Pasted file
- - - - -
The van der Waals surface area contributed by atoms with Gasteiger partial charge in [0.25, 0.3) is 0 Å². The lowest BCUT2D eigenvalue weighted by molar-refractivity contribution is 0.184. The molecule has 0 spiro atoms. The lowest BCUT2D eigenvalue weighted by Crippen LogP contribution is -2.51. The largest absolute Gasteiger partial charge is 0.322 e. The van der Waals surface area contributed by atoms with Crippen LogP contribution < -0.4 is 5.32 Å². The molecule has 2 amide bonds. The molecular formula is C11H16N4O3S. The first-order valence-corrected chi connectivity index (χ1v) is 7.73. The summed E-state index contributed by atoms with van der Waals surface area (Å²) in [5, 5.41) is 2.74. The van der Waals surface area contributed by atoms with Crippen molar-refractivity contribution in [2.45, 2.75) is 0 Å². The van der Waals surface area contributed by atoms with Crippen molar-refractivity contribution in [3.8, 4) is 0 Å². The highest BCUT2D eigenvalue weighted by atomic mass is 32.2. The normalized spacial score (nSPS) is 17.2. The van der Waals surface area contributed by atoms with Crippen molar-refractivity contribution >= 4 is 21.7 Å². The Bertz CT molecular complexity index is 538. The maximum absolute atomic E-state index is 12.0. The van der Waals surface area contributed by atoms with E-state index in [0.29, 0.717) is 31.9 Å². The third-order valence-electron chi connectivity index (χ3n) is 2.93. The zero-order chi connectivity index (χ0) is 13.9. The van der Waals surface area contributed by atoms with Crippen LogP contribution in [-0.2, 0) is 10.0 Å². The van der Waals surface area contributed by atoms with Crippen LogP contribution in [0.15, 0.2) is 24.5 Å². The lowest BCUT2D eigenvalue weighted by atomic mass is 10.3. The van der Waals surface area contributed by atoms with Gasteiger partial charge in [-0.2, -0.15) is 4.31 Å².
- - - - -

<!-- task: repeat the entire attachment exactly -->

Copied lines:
The van der Waals surface area contributed by atoms with Gasteiger partial charge in [0.25, 0.3) is 0 Å². The lowest BCUT2D eigenvalue weighted by molar-refractivity contribution is 0.184. The molecule has 0 spiro atoms. The lowest BCUT2D eigenvalue weighted by Crippen LogP contribution is -2.51. The largest absolute Gasteiger partial charge is 0.322 e. The van der Waals surface area contributed by atoms with Crippen LogP contribution < -0.4 is 5.32 Å². The molecule has 2 amide bonds. The molecular formula is C11H16N4O3S. The first-order valence-corrected chi connectivity index (χ1v) is 7.73. The summed E-state index contributed by atoms with van der Waals surface area (Å²) in [5, 5.41) is 2.74. The van der Waals surface area contributed by atoms with Crippen molar-refractivity contribution in [2.45, 2.75) is 0 Å². The van der Waals surface area contributed by atoms with Crippen molar-refractivity contribution in [3.8, 4) is 0 Å². The highest BCUT2D eigenvalue weighted by atomic mass is 32.2. The normalized spacial score (nSPS) is 17.2. The van der Waals surface area contributed by atoms with Crippen molar-refractivity contribution >= 4 is 21.7 Å². The Bertz CT molecular complexity index is 538. The maximum absolute atomic E-state index is 12.0. The van der Waals surface area contributed by atoms with E-state index in [0.29, 0.717) is 31.9 Å². The third-order valence-electron chi connectivity index (χ3n) is 2.93. The zero-order chi connectivity index (χ0) is 13.9. The van der Waals surface area contributed by atoms with Crippen LogP contribution in [-0.2, 0) is 10.0 Å². The van der Waals surface area contributed by atoms with Crippen LogP contribution in [0.15, 0.2) is 24.5 Å². The lowest BCUT2D eigenvalue weighted by atomic mass is 10.3. The van der Waals surface area contributed by atoms with Gasteiger partial charge in [-0.2, -0.15) is 4.31 Å².